The Maestro’s Corner: Handel’s Messiah

“Soli Deo Gloria”

Handel - Messiah - by London Philharmonic, full


Emma San Martin, Layout Editor

The holiday season is upon us, and, with the Christmas vacation fast approaching, there is no better piece of music to examine than Handel’s masterpiece, the oratorio Messiah.  Undoubtedly the most famous oratorio in the classical repertoire, Messiah is also probably the most widely-known classical choral work, known especially for its magnificent “Hallelujah Chorus”.  In fact, much of Messiah has been overshadowed by the “Hallelujah Chorus,” leaving its other movements widely unknown.  However, this is no reason for these other sections not to be celebrated; many of them are exquisite in their refinement and delicacy (see video at 1:11:36).  Messiah is a long reflection on the nature of Christ and his role as the savior; originally written for Easter, this piece has in recent centuries come to be more closely associated with the Christmas season.

In its essence, Messiah consists of several passages from the King James Bible (and a number of psalms from the Book of Common Prayer) set to music.  In the music of Messiah we see a strong operatic influence.  In his day, Handel was the most popular composer of operas in England, and many of his works were famous in Europe as well.  Handel knew what his public liked, and he tweaked his style accordingly. Besides this, many of the singers that Handel employed in his operas could easily sing in the Messiah, making it easier to stage.  So, in this manner, Messiah was a work for the people.  It was written in a popular style, and for popular singers.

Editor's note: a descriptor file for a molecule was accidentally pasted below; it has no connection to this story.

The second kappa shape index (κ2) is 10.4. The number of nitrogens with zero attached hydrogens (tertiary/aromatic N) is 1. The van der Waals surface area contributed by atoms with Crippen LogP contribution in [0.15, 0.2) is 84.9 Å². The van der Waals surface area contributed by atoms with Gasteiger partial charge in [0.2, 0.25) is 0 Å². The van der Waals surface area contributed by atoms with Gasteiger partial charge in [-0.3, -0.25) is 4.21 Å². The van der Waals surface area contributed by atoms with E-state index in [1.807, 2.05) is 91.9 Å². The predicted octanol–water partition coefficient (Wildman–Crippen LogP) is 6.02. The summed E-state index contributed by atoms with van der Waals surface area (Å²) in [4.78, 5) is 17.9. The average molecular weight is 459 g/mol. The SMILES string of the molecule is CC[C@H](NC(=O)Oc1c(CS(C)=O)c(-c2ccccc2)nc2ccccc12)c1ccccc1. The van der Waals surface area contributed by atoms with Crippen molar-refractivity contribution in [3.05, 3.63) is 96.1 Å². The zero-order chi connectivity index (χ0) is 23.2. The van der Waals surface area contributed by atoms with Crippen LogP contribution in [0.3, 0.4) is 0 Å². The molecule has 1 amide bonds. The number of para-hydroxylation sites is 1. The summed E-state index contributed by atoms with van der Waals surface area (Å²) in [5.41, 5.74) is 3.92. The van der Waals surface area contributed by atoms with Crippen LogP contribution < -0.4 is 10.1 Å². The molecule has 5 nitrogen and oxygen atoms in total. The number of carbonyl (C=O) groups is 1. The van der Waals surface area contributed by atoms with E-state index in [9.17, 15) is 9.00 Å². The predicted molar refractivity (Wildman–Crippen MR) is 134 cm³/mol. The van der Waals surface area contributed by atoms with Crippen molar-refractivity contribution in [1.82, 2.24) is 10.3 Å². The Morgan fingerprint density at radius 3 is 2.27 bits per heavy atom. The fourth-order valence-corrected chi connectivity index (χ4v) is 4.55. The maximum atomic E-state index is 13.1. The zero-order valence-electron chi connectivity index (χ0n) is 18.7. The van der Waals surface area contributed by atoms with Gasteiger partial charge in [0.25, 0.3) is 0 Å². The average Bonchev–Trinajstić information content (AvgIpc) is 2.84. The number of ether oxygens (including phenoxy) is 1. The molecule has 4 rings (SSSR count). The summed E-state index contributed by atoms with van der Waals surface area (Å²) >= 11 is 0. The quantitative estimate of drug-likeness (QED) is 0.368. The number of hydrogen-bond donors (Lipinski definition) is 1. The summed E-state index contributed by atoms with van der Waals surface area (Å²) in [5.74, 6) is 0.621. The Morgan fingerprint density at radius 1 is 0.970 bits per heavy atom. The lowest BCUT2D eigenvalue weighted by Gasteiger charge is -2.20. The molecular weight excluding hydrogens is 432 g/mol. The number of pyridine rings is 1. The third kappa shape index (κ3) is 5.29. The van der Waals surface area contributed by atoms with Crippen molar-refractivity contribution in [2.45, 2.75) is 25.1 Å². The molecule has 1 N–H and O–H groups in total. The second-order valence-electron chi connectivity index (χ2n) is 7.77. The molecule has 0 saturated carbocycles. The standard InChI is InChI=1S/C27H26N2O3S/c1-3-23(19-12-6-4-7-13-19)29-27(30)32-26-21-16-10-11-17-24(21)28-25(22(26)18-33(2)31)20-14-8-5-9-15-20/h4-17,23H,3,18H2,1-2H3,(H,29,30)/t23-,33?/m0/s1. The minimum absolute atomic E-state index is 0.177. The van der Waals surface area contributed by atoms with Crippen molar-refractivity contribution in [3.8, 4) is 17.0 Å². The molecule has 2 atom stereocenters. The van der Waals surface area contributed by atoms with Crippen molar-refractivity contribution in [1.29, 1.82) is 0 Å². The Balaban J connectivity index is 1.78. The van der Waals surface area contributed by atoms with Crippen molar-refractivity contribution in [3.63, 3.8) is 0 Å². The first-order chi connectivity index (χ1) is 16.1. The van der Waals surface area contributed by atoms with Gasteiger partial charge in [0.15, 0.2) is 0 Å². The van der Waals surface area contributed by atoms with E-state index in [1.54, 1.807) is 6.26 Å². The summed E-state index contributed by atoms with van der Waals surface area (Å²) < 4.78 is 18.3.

However, there is another layer to Messiah, one that became evident upon the examination of Handel’s original score.  Handel wrote the entire score in just twenty-four days.  Scribbled at the end are three letters:  S.D.G.  This is an acronym for the Latin phrase Soli Deo Gloria: “To God alone the glory.”  This, paired with the astonishing speed at which the oratorio was composed, led some of Handel’s contemporaries to believe that he had written it under a burst of divine inspiration.  Whether Handel was writing under the influence of the Holy Spirit remains unclear, but one thing remains certain: Handel was writing for his religion.  Of course, he was influenced by worldly concerns, but the inscription at the end is an eloquent statement of resignation.  Handel acknowledges the superior power of his God, and dedicates his labor to the glory of Heaven.

Messiah is fast-paced and exciting in some places, and slowly meditative in others.  In this oratorio, we see Handel at his best: a master of harmony and of melodic permutation, skillfully weaving the voices and instruments into one living sound.


2016 will see the 275th anniversary of the Messiah’s composition.